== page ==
Louise Bourgeois / Michael Heizer,
Robert Morris / Richard Serra / Lee Ufan
Dia Beacon
3 Beekman Street, New York 12508
Louise Bourgeois, Untitled, 1968–2002. Courtesy Cheim & Read and Hauser & Wirth. © The Easton Foundation/Licensed by VAGA at Artists Rights Society (ARS), New York. Photo: Bill Jacobson Studio, New York

Louise Bourgeois

“Every day,” Louise Bourgeois said, “you have to abandon your past or accept it, and then, if you cannot accept it, you become a sculptor.” For her, making art entails trying to translate experience into form—an operation that she compares with exorcism. In Bourgeois’s works on view in these galleries, organic formations fuse with the inorganic materiality of the media in which they are rendered, be it marble, wood, or bronze. The artist’s repertoire of materials spans traditional media and new textures, such as latex and synthetic resin. In her work, representation often entails the creation of a surrogate for the body and its suffering organs.

Michael Heizer, Negative Megalith #5, 1998. Extended loan, The Menil Collection, Houston; Gift of Mr. & Mrs. James A. Elkins, Jr. in honor of Dominique de Menil. © Michael Heizer. Photo: Bill Jacobson Studio, New York

Michael Heizer

Though Michael Heizer began his career as a painter, he is best known for the monumental sculptural works he began making in the 1960s. Deeply concerned with archeology, ecology, and the natural landscape, he uses stone and steel as his primary materials. Often cutting into and expunging parts of the landscape, Heizer developed the concept of a “negative sculpture,” where the presence of the work of art is made palpable precisely through its material absence.

Heizer’s first negative sculpture, North, East, South, West (1967/2002) was conceived as a series of four geometric pits. The title’s use of the cardinal points is a reflection of the artist’s interest in the discrepancies between mapped and actual space. The work was conceived and partially executed in 1967 as North and South. Decades after these two components were dismantled, Dia commissioned Heizer to produce the complete series as a permanent installation for Dia Beacon. Installed in a neighboring gallery, Heizer’s Negative Megalith #5 (1998), a large stone entombed in a wall cutout, opens up similar questions. Though carefully contained, the towering work creates a sense of looming danger.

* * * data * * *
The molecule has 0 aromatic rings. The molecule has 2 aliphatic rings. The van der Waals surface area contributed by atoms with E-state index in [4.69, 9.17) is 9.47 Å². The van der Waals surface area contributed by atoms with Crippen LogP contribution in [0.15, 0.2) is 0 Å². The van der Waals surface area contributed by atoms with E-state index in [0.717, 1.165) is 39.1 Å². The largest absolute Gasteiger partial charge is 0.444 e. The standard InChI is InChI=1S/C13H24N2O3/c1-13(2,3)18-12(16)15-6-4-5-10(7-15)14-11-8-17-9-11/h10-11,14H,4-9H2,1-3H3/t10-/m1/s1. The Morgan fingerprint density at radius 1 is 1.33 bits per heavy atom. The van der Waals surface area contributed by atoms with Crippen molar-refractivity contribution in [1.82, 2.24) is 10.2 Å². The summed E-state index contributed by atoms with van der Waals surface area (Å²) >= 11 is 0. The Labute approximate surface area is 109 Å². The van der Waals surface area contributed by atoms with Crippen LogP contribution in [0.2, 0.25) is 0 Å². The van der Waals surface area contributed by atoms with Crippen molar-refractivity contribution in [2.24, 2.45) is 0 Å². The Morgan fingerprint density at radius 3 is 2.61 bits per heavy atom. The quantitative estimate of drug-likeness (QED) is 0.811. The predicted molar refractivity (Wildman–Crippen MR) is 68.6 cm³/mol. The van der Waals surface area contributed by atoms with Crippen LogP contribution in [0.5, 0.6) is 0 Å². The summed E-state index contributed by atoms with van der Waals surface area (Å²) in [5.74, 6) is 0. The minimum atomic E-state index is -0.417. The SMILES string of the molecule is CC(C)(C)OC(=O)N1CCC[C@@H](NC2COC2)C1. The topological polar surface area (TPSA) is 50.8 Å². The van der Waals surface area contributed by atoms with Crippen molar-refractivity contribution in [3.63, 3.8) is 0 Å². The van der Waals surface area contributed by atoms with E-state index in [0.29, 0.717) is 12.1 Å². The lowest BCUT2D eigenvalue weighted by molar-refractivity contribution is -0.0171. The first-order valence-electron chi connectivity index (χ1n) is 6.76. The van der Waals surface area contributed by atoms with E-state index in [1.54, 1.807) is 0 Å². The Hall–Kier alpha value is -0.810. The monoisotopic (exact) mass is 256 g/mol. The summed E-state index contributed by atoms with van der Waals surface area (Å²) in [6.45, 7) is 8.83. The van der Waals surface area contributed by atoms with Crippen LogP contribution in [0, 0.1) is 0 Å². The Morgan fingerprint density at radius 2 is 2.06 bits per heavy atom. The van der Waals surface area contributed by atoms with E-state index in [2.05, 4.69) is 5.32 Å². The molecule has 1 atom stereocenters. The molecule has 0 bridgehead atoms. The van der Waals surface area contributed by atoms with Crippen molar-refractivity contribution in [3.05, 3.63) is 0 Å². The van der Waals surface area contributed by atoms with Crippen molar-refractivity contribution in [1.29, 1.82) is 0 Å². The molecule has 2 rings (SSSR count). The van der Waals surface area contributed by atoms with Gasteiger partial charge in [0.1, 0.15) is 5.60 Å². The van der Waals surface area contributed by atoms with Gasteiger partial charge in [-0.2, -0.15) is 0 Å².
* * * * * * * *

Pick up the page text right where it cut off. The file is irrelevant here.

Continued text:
Robert Morris, Untitled (Dirt), 1968/2016. Dia:Beacon. © Robert Morris/Artists Rights Society (ARS), New York. Photo: Bill Jacobson Studio, New York

Robert Morris

Robert Morris moved to New York City in 1959, where he studied art history and was active in the experimental dance and performance scene through the Judson Dance Theater in Greenwich Village. While building props for and choreographing performances, he developed an interest in embodied perception, which he then explored through his pioneering sculptural practice. As early as 1961, he was engaging viewers in sculptural experiences that unfolded in real time and actual space. Between 1962 and 1964, Morris produced seven simple plywood sculptures that were originally intended for his landmark 1964 exhibition at the Green Gallery in New York. Set on the floor or in relation to the gallery’s walls, these polyhedrons defined the gallery’s architecture as sculpture rarely had before, directing a viewer’s focus to the space of the gallery itself. With this body of work, Morris introduced a Minimal art that was fundamentally sculptural and intended to draw attention to the contingencies of space and site.